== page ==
Outside of your faithful brain-smashing Maul (hammer of great detruction), Darius eventually get his hands on some rather amazing pieces of weaponry. From your standard assault rifle, shotgun and dual wielding pistols, some other high-tech weapons make an appearance to spice things up a bit. Eventually you’re introduced to a Nano rifle that launches a load of nanites programmed to dissolve anything they touch. Enemies, objects you name it. You also get your hands dirty with the Pulse grenade which work very similar to your standard grenade launcher (my personal favorite). There is also what is called the Magnet Gun which acts like an anchor. By shooting the enemy and then shooting any other object in the area, the enemy is then violently yanked or pulled towards the object taking your enemy out of commision for good. This is a great weapon however, when the action picks up and you’re surrounded, it is no longer my weapon of choice as it takes too long to be effective while on the move.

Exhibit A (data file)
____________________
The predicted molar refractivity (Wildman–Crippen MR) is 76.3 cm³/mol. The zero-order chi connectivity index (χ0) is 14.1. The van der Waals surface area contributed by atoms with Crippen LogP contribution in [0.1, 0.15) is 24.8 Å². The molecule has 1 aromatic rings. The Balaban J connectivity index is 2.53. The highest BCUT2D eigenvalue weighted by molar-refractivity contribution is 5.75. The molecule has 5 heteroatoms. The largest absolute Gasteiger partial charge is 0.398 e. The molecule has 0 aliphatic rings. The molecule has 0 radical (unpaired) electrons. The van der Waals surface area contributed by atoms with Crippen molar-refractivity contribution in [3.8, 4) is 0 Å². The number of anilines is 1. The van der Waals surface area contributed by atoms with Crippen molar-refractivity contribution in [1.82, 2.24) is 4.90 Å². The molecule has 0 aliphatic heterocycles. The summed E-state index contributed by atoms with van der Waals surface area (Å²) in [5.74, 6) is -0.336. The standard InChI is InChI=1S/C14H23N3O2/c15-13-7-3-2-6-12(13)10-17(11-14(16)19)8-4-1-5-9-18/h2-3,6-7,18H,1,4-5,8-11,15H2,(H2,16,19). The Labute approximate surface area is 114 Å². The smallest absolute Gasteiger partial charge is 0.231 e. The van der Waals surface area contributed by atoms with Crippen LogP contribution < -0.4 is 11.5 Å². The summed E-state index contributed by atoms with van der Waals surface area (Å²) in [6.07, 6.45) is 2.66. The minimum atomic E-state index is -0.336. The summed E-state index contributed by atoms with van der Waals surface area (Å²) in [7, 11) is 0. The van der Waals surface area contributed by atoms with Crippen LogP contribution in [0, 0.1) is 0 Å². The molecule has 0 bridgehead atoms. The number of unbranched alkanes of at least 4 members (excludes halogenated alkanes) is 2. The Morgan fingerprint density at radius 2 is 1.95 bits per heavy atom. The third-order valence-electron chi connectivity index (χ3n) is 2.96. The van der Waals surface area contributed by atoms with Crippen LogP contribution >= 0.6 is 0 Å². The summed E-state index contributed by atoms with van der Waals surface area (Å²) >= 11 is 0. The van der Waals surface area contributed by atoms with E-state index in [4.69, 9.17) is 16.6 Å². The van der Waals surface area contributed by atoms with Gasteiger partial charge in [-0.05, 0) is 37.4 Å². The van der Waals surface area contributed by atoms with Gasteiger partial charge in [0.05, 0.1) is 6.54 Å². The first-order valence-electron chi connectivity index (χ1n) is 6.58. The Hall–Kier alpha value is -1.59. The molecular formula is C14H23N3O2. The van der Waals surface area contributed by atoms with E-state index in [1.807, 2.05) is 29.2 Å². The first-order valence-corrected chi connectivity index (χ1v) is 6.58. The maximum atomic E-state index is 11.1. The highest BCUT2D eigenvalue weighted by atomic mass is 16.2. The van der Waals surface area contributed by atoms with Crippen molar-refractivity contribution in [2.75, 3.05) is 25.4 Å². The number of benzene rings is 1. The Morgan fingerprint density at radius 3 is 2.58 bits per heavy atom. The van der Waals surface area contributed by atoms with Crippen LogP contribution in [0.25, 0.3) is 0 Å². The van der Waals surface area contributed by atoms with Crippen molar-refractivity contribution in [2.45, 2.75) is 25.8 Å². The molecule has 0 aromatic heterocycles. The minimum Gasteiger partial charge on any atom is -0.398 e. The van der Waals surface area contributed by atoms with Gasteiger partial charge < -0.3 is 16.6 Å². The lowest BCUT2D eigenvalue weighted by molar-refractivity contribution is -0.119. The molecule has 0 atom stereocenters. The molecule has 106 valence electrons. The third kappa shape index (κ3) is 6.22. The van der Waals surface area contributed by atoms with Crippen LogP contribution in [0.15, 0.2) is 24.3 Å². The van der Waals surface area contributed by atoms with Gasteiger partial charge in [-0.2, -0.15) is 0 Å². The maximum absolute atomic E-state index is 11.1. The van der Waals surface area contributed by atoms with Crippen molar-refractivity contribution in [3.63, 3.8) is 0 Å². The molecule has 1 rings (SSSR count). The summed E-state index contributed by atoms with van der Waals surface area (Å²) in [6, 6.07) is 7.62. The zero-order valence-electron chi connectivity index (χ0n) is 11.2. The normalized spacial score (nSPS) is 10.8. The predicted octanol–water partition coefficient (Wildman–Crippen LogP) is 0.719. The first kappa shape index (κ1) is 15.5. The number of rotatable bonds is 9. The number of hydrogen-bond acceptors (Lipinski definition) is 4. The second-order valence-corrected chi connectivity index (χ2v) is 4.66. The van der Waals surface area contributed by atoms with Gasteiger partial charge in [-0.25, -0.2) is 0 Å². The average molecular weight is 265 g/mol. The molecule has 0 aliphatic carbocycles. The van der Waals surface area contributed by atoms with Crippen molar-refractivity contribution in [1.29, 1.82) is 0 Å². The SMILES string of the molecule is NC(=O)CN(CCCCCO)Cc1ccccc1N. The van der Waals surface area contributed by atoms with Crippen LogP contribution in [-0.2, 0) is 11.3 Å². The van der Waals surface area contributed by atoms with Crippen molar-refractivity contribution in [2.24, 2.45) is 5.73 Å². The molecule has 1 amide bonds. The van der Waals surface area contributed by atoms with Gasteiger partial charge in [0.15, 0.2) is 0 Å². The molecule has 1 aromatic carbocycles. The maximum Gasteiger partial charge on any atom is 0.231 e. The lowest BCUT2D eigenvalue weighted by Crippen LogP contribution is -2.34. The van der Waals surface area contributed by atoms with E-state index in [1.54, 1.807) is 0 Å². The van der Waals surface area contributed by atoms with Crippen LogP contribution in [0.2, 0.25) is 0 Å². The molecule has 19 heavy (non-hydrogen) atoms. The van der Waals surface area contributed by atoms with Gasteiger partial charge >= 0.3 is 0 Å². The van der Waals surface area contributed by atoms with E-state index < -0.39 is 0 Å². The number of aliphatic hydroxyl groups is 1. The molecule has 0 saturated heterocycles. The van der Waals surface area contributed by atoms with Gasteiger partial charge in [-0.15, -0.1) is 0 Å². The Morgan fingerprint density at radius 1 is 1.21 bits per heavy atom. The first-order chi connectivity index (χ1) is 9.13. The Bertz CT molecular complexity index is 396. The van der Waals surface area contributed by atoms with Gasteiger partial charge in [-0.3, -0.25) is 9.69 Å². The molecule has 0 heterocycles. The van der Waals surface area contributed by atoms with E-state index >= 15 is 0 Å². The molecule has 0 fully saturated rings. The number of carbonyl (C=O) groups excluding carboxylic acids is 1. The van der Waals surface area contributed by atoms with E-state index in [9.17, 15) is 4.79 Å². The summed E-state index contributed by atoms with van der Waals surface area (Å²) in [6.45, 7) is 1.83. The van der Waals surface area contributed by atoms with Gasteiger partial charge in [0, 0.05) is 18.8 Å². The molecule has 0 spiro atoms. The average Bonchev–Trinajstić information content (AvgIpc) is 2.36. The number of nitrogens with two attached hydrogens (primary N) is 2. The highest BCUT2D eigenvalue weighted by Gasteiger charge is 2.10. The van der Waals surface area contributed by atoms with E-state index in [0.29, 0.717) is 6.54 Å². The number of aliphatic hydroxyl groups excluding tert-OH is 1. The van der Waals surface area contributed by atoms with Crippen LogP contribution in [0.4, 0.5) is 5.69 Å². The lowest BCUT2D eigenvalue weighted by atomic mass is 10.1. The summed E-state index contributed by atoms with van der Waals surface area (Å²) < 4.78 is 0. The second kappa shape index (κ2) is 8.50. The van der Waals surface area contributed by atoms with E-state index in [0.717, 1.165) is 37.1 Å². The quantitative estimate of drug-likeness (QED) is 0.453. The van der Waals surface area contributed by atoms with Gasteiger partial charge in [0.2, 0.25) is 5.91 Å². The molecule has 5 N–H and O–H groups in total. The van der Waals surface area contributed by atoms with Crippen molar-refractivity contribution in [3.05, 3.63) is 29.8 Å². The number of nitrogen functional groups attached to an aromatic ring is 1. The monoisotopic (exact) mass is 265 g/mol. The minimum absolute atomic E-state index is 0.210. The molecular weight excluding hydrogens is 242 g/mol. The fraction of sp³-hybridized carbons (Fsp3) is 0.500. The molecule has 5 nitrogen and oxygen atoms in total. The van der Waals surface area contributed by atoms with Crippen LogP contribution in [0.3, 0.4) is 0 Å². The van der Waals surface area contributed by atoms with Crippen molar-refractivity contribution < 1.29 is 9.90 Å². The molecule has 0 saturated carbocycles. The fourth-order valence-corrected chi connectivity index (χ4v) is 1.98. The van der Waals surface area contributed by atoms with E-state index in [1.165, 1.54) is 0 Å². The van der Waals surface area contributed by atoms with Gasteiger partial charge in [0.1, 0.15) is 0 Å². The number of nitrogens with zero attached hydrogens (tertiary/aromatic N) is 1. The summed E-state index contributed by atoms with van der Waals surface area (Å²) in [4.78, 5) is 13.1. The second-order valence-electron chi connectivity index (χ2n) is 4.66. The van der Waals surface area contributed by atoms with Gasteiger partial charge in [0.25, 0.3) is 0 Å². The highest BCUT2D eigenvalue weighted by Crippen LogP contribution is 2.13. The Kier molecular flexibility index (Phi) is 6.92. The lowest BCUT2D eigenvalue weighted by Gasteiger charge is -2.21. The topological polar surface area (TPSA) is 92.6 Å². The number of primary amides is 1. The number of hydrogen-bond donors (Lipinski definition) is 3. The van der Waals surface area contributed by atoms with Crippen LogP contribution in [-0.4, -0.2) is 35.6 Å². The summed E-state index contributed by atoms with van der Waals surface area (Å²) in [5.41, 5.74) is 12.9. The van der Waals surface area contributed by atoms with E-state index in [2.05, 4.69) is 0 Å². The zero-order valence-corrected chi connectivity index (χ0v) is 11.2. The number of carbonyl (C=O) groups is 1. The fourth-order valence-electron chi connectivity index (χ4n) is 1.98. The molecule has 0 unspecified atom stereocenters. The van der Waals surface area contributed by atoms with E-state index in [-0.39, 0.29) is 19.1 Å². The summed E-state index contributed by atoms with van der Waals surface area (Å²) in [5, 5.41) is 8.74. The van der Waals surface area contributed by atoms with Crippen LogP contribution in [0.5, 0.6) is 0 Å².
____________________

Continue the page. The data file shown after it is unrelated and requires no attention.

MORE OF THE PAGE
Another one of my favorites has to be the Singularity Cannon – wow, this bad boy is completely nasty. Once you’ve transversed those god-aweful caves and made it back to the surface and you get your hands on this beast of a weapon you then get to feel what it must be like to be a true enforcer. Highly destructive, the Singularity Cannon destroys whatever you fire at – pure god complex at your fingertips. There’s truly a ton of great weapons waiting to be wielded.

At the heart of the RF: Armageddon experience lies the Nano technology. Harnessed to your arm is an object that defies all the destruction laid at your feet. The Nano Sphere allows players the ability to reconstruct destroyed objects such as bridges, reactors, walkways, walls, you name it. Unfortunately it doesn’t bring back the dead but that would be an altogether different game. When used properly players can also use this devise to manipulate the environment to better position them in those tightly placed caves.